Please keep in mind that the Flow’s URL should not be public. Anyone with Flow’s URL will be able to trigger it, so keep things private and secure.

To test, we’ll use the iOS Shortcuts app to show you that it’s possible even on mobile. We’ll provide the following JSON:

{
	"parameter1":"string parameter",
    "parameter2":1,
    "parameter3":false
}

Here’s the template.

We get on Power Automate:

Shortcuts do a lot of work for us so let’s try Postman to have a “raw” request.

All good.

Other requests

If you notice on the top of the trigger, you’ll see that it mentions “POST.”

“POST” is a type of request, but there are others. I won’t go into too much detail here, but if you want to read more about it, here’s a good article that explains everything based on the specification.

Child Flow

Power Automate allows you to use a Flow with a “When an HTTP request is received” trigger as a child Flow. Then, you can call it, and it will even recognize the parameters.

It works exactly like the same way as the “Manually trigger a Flow” trigger, but you need to include at the end of the child Flow a “Respond to a PowerApp or Flow “ action or a “Response” action so that the parent knows when the child Flow ended.

Outputs

The trigger returns the information that we defined in the JSON Schema. So, for the examples above, we get:

{
    "headers": {
        "Connection": "keep-alive",
        "Accept": "*/*",
        "Accept-Encoding": "br,gzip,deflate",
        "Host": "prod.westeurope.logic.azure.com:443",
        "User-Agent": "PostmanRuntime/7.28.4",
        "Postman-Token": "2b636af8-62a5-4ff7-b160-cb06ad59f510",
        "Content-Length": "80",
        "Content-Type": "application/json"
    },
    "body": {
        "parameter1": "string parameter",
        "parameter2": 1,
        "parameter3": false
    }
}

Since the “When an HTTP request is received” trigger can accept anything in a JSON format, we need to define what we’re expecting with the Schema. Anything else won’t be accepted because it’s not what we need to proceed.

Limitations

For some, it’s an issue that there’s no authentication for the Flow. However, if someone has Flow’s URL, they can run it since Microsoft trusts that you won’t disclose its full URL.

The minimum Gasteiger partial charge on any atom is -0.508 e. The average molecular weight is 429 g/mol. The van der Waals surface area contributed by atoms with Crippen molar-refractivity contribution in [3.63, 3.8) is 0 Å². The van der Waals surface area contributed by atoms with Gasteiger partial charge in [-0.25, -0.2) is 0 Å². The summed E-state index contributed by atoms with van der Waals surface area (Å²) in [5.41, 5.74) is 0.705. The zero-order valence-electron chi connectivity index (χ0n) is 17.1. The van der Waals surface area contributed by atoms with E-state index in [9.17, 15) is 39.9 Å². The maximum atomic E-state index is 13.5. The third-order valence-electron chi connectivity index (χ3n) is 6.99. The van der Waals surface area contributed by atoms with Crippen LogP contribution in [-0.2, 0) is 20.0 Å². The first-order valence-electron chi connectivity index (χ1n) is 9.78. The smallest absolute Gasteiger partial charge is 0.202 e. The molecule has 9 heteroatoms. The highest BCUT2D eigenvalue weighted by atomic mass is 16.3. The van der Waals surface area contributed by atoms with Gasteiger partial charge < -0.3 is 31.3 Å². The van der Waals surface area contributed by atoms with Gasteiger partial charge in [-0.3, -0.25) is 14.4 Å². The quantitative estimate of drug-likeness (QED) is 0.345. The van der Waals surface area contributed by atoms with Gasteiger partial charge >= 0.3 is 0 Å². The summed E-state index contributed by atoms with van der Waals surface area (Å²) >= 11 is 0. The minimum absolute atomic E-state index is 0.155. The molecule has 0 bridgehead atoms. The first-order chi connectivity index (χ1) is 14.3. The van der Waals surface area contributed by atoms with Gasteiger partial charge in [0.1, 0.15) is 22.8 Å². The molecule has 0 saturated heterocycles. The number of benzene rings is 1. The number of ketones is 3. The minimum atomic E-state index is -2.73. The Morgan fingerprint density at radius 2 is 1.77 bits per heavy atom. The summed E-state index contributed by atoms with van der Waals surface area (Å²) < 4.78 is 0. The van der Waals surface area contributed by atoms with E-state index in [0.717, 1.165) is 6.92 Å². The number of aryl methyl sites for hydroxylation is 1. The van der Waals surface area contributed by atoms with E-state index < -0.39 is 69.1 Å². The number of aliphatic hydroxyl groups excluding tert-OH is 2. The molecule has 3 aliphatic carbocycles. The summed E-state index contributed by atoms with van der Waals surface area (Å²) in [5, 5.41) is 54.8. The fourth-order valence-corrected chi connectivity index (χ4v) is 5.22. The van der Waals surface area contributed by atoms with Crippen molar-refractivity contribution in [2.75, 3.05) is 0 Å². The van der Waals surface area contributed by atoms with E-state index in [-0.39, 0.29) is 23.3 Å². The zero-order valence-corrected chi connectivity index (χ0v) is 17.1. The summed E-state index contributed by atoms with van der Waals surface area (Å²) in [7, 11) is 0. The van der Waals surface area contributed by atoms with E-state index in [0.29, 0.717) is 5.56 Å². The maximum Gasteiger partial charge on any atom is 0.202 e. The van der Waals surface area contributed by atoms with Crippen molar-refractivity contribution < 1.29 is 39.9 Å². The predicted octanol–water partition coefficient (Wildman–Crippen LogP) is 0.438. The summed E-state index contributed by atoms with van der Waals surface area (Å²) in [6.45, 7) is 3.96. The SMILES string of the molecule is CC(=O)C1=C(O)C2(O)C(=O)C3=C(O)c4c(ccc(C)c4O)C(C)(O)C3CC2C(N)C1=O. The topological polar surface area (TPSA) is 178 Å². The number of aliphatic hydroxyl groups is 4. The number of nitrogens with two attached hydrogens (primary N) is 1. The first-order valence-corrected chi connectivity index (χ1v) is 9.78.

Here’s an example of the URL (values are random, of course).

https://prod-121.westeurope.logic.azure.com:443/workflows/1a0340b17abc499a9a16c1779fe5c749/triggers/manual/paths/invoke?api-version=2016-06-01&sp=%2Ftriggers%2Fmanual%2Frun&sv=1.0&sig=nyDHvV9Y5PKteCu4xAQVlixGtvXhalZ80Ti3Yz1BF4V5rpqWl8uUYn8VcwRz

So please keep your Flows private and secure.

Recommendations

Here are some things to keep in mind.

Don’t generate the schema.

There’s no great need to generate the schema by hand. It’s tricky, and you can make mistakes. Instead, always provide a JSON and let Power Automate generate the schema for you. It’s a lot easier to generate a JSON with what you need.

Name it correctly

The name is super important in this case since we can get the trigger from anywhere and with anything. Always build the name so that other people can understand what you are using without opening the action and checking the details.

Always add a comment.

Adding a comment will also help to avoid mistakes. Indicate what you’re expecting, why the Flow should be triggered, and the data used. Again, it’s important to enable faster debugging when something goes wrong.

Am I missing something? Leave a comment or interact on Twitter. Let’s work together to make this reference as complete as we can

Back to the Power Automate Trigger Reference.

Photo by Ibrahim Rifath on Unsplash

Manuel Gomes

I'm a Project Manager with experience in large projects and companies. I've worked in the past for companies like Bayer, Sybase (now SAP) and I'm currently working for Pestana Hotel Group.

View all posts by Manuel Gomes →